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    For a long time as a kid I had no idea what I wanted to be - just something that I'd enjoy doing for a living, I guess. I was a creative and happy INFP as a kid but I didn't usually think too much about the future. I just figured I'd find out what I'd do for a living someday later. I actually discovered what I wanted to do (either as a career or dedicated hobby, my indecisiveness even plagues me with my passions) completely by accident.

    I was about 12 or 13, roughly 3-4 years ago, when I installed Flight Simulator 2004 onto my computer. I had played with it before, but more as a game or a toy - I was easily amused at 8 years old doing barrel rolls with Boeing jets. But after a few years of not playing, and then suddenly trying to get back into it, I had taken a different approach. I wanted to find out more about airplanes - especially civilian, small aircraft. It irked me when my friends, whenever the topic of planes came up, only wanted to talk about military fighters or Boeing jets. I felt like it was cliche to only know about these kinds of planes - I had enough awareness to know that there was so much more to airplanes and aviation than the ones people usually see.

    So when I installed Flight Simulator, naturally I felt inclined to learn more about the vintage or smaller planes. Whenever I'd play the game with these aircraft, I felt like I had to be much more proper and "real" with them. I felt a lot of satisfaction knowing I was doing things "the correct" way. I soon wanted to learn how to fly for real. Sadly, I haven't motivated myself enough to actually do anything about it yet.

    I'm still unsure exactly what I'd like to do. I fear that aviation is something that I won't be able to handle as a job - though I have recently come to realize that there are other jobs besides flying planes - it's important to know the business side to aviation companies, and also how airports function. I would like to see myself working with people at airports - exactly what and how, I'm not sure. People say I have a talent for writing, but I've never seen it as a main source of income for me.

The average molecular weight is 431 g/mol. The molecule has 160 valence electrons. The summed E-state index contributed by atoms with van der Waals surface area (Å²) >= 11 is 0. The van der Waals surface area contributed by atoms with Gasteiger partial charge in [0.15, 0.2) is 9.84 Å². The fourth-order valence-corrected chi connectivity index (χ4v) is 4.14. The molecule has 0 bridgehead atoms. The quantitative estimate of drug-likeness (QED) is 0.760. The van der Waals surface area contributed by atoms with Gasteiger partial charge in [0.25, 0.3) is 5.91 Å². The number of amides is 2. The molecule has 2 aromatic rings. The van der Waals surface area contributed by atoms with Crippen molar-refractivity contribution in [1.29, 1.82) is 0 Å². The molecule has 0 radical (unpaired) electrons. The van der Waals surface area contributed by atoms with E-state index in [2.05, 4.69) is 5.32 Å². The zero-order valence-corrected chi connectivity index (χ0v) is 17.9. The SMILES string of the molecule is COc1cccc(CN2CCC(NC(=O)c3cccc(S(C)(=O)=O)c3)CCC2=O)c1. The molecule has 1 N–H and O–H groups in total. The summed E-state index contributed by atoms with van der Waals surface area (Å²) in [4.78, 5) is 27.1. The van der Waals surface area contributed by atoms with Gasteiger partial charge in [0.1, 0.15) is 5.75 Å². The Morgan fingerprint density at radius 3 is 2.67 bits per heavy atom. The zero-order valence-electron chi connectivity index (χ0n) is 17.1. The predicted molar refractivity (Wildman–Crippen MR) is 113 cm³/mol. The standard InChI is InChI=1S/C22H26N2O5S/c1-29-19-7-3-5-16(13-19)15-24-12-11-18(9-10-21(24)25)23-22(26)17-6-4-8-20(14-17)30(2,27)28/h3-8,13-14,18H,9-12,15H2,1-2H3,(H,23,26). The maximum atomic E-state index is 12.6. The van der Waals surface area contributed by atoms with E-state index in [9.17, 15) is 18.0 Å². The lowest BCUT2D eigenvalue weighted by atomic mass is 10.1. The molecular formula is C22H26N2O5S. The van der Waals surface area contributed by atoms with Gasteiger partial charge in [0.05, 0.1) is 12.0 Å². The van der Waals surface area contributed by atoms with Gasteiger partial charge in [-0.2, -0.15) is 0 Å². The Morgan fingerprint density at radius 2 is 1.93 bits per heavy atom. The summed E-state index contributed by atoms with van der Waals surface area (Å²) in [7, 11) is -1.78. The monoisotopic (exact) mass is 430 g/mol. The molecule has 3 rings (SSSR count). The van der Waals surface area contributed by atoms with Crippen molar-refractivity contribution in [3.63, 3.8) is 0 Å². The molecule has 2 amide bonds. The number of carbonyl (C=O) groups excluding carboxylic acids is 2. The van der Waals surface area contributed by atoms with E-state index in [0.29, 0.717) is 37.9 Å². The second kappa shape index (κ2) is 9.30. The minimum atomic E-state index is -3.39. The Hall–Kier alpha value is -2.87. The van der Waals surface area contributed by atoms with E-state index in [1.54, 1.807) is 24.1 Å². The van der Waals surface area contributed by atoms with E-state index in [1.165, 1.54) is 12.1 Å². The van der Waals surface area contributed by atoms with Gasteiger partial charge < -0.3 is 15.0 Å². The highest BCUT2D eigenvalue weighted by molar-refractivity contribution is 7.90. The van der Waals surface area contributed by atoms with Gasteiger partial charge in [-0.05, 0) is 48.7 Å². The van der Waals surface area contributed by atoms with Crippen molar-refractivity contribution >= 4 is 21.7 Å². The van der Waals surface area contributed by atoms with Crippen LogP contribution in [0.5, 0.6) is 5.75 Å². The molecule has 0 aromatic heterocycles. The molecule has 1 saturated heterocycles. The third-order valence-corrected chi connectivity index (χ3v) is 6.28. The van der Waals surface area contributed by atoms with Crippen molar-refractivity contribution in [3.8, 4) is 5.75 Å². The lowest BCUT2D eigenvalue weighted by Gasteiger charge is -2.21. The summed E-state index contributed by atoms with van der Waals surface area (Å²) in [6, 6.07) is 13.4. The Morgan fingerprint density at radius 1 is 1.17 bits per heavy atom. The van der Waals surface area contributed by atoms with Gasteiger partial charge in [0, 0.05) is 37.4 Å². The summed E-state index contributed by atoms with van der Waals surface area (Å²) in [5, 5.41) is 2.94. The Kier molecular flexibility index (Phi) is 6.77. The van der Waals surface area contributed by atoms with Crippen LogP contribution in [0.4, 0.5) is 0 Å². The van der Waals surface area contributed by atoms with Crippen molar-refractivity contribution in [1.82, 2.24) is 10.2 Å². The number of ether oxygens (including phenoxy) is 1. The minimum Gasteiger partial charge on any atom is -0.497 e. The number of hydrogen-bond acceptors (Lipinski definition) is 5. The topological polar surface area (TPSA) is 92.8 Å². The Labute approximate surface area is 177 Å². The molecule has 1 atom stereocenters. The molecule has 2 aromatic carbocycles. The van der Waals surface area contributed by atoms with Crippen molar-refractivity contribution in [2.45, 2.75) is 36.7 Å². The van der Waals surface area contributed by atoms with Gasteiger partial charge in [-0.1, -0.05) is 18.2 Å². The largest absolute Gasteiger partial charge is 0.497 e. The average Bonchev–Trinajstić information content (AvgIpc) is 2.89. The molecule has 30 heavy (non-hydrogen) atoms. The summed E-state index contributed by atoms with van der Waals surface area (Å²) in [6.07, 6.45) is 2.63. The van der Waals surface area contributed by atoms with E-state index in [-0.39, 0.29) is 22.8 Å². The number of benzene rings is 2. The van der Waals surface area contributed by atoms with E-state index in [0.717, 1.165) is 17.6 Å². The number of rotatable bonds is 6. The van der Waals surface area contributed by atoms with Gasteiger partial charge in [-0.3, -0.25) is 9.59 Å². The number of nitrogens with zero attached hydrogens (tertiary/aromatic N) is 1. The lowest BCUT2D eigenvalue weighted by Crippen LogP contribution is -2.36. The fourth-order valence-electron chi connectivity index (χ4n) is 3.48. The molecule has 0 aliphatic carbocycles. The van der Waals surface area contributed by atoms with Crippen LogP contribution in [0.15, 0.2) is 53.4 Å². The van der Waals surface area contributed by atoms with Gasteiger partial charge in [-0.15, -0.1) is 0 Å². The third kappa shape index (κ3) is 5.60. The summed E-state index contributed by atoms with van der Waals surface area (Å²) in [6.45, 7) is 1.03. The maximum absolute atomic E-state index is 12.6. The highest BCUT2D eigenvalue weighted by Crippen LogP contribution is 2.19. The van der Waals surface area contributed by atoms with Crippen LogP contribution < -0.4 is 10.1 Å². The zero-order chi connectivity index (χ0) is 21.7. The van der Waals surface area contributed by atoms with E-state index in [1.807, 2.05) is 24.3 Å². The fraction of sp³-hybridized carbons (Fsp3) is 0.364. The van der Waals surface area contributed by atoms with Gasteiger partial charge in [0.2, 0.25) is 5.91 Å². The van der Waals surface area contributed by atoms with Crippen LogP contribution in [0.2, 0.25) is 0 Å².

Sorry about the rant, you've probably heard more about aviation than you ever really wanted to know. But like I've said, it's what I'm passionate about. To put it simply, I love flying, but am unsure if it is the right kind of career path for me. But, then again, I don't know what else I'd try to pursue. It's confusing, and I make it so on purpose I guess.

  7. #37
    Member Anna intuitive's Avatar
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    I'm a personal growth educator. It involves me in facilitating some workshops and in some follow-up groups and one-to-one work. The pay isn't wonderful, ha ha, but if I can build up my paying participants the income will be OK. For the past year and a half I've been doing this full-time. It's extremely rewarding, though also quite stressful. I'm trying to find the balance.